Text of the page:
Out and About on Campus

The number of out LGBTQ+ faculty at Friends has grown in recent years, and students say they appreciate the change


Sam Butz

A shelf of LGBTQ+-focused books and decorations in Mary Wiltenburg’s Upper School English classroom.

Julia Parker and Kyle Christoff

Last fall, history teacher Travis Henschen sent out a campus wide message inviting LGBTQ+ teachers and staff to a small get-together. Out of the entire Friends School community, only three people felt comfortable enough to attend. Mr. Henschen, who has taught at the school for four years, wasn’t surprised.

“My second year in the Upper School, I think I was the only out Upper School teacher,” he says. “We were low in terms of teacher representation.”

This fall, when he and staff member Jessye Grieve-Carlson tried again to organize a gathering, eight people came.

“I got excited,” Henschen says. “Mostly for the students, because I know that it has an impact having out teachers. I didn’t have an out teacher until college.”

When we talk about diversity at Friends, racial diversity usually comes to mind. While that has improved significantly, and still deserves our focus, Friends is also starting to prioritize other types of diversity, including LGBTQ+ faculty and staff hiring. As of today, there are nine teachers and staff members employed at Friends who are “out” to both students and colleagues.

They are represented throughout our community. Some are young teachers, veterans, single, partnered, and parents. Half also identify as people of color.

For many students, even this small increase in numbers makes a big difference.

“Having out teachers makes me feel a lot more safe,” said sophomore Margaret Valle. “It’s also helped me deal with a lot of issues that I probably wouldn’t have gone to faculty with otherwise.”

Classmate Claire Pupa agrees.

“Having teachers who are out has affected my life really positively,” says Claire, who is active in the Upper School Gender-Sexuality Alliance (GSA). “It makes me feel more included, and like there are safe people to talk to.”

The LGBTQ students interviewed for this piece collectively agreed that having out teachers made them feel more safe. Just last week, when a student used the F-slur in earshot of a fellow student, she came to Henschen to report it.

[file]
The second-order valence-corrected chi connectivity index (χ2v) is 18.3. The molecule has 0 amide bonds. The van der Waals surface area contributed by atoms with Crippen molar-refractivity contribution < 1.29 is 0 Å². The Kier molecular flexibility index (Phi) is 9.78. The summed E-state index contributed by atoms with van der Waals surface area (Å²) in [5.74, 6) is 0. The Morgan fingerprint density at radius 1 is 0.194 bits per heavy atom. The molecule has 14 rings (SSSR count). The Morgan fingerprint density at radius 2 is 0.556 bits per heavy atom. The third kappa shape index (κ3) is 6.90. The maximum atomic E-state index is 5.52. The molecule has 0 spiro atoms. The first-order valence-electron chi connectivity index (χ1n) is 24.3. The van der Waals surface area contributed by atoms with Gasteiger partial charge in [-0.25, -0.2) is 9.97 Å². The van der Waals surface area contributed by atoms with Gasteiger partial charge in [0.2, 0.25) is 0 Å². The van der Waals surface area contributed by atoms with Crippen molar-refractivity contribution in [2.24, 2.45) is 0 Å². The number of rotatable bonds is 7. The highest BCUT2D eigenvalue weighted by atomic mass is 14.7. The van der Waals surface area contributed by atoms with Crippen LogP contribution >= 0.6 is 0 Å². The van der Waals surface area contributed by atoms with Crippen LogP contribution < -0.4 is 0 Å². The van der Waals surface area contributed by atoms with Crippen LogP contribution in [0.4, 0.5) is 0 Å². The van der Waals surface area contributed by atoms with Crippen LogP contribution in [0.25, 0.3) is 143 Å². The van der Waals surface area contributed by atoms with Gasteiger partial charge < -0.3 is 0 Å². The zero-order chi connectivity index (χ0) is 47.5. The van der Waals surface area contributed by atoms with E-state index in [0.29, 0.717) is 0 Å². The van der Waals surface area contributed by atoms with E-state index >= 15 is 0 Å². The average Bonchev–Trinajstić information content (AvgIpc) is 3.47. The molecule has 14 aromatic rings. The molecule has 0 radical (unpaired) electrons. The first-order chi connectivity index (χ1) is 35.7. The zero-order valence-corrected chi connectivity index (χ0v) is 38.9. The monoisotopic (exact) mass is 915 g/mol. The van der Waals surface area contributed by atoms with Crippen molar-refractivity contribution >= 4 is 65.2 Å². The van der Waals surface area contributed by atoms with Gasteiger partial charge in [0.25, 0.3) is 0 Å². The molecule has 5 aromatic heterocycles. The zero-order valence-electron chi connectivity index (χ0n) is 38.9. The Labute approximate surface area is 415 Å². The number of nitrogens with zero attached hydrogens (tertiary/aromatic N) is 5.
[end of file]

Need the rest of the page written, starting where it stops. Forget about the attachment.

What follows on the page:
But more work needs to be done. Most students will go through their whole education at Friends without having an out teacher. Of 234 total faculty and staff, having only ten who are comfortable coming out to students and coworkers is statistically low. As of 2019, there are zero out teachers in the Middle School.

“When you don’t see yourself reflected in the world, you start to believe that something is just not right with you,” says 3rd grade teacher Gita Deane, a who identifies as a lesbian.

Sophomore Ally Thorne knows that firsthand.

“I find that having out faculty members is helpful, because you feel more comfortable with people who are like you,” she says, “or similar to your family, because I have two moms.”

Students say that, when they see their identity reflected in their teachers, it makes it easier to make connections with them.

Theo Geroge says he’s glad to hear it. Mr. George works on the marketing and communication team at Friends, and is an out transgender man. He says he’s glad if his presence helps students to embrace their full selves.

“To be a person of color and to be out, I’m hoping that there are a lot of other students who share different parts of my story and look to me and say: ‘Oh, who I am is okay. This person is enjoying their life, and there is hope for me,’” he says. “I wish I had someone like myself to look to when I was in school.”

Gab Sussman, a new addition to the Friends community who teaches 4th grade, says: “If I’m hoping for a world where people can be their authentic selves and connect deeper, then we need to be vulnerable with each other. As a teacher, I need to model that vulnerability to show kids that they can be vulnerable too.”

Students appreciate that, says GSA co-head Maria Angelos.

“It’s cool to have someone who you know is going to be on your side if any issues come up. Also someone who’s older that you can relate to about certain things,” she says. “It’s nice when they’re out to everyone. It normalizes it for the whole school.”